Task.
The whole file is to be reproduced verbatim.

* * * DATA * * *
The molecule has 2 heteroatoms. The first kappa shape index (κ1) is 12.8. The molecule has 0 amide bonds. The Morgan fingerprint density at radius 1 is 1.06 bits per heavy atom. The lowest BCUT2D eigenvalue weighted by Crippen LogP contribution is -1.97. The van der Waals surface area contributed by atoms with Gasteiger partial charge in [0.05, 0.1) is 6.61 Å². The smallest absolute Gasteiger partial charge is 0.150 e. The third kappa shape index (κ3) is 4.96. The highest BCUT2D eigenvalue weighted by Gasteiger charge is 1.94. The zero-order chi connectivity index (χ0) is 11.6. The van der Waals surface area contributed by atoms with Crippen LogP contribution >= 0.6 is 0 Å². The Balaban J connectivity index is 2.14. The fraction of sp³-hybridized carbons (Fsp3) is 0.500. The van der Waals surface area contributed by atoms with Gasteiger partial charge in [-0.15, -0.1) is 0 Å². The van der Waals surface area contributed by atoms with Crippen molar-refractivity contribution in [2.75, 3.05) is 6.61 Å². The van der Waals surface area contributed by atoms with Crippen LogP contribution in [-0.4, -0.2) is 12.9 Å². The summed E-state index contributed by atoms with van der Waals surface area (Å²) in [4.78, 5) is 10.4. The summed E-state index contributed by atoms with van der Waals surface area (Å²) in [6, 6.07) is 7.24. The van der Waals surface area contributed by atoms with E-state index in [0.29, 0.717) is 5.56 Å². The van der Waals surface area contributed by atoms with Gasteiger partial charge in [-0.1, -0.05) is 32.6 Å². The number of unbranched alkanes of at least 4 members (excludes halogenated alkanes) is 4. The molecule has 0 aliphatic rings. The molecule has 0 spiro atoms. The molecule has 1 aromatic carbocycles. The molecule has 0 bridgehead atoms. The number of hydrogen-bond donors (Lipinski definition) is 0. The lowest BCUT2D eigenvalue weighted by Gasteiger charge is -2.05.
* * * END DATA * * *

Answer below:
The molecule has 2 heteroatoms. The first kappa shape index (κ1) is 12.8. The molecule has 0 amide bonds. The Morgan fingerprint density at radius 1 is 1.06 bits per heavy atom. The lowest BCUT2D eigenvalue weighted by Crippen LogP contribution is -1.97. The van der Waals surface area contributed by atoms with Gasteiger partial charge in [0.05, 0.1) is 6.61 Å². The smallest absolute Gasteiger partial charge is 0.150 e. The third kappa shape index (κ3) is 4.96. The highest BCUT2D eigenvalue weighted by Gasteiger charge is 1.94. The zero-order chi connectivity index (χ0) is 11.6. The van der Waals surface area contributed by atoms with Crippen LogP contribution >= 0.6 is 0 Å². The Balaban J connectivity index is 2.14. The fraction of sp³-hybridized carbons (Fsp3) is 0.500. The van der Waals surface area contributed by atoms with Gasteiger partial charge in [-0.15, -0.1) is 0 Å². The van der Waals surface area contributed by atoms with Crippen molar-refractivity contribution in [2.75, 3.05) is 6.61 Å². The van der Waals surface area contributed by atoms with Crippen LogP contribution in [-0.4, -0.2) is 12.9 Å². The summed E-state index contributed by atoms with van der Waals surface area (Å²) in [4.78, 5) is 10.4. The summed E-state index contributed by atoms with van der Waals surface area (Å²) in [6, 6.07) is 7.24. The van der Waals surface area contributed by atoms with E-state index in [0.29, 0.717) is 5.56 Å². The van der Waals surface area contributed by atoms with Gasteiger partial charge in [-0.1, -0.05) is 32.6 Å². The number of unbranched alkanes of at least 4 members (excludes halogenated alkanes) is 4. The molecule has 0 aliphatic rings. The molecule has 0 spiro atoms. The molecule has 1 aromatic carbocycles. The molecule has 0 bridgehead atoms. The number of hydrogen-bond donors (Lipinski definition) is 0. The lowest BCUT2D eigenvalue weighted by Gasteiger charge is -2.05.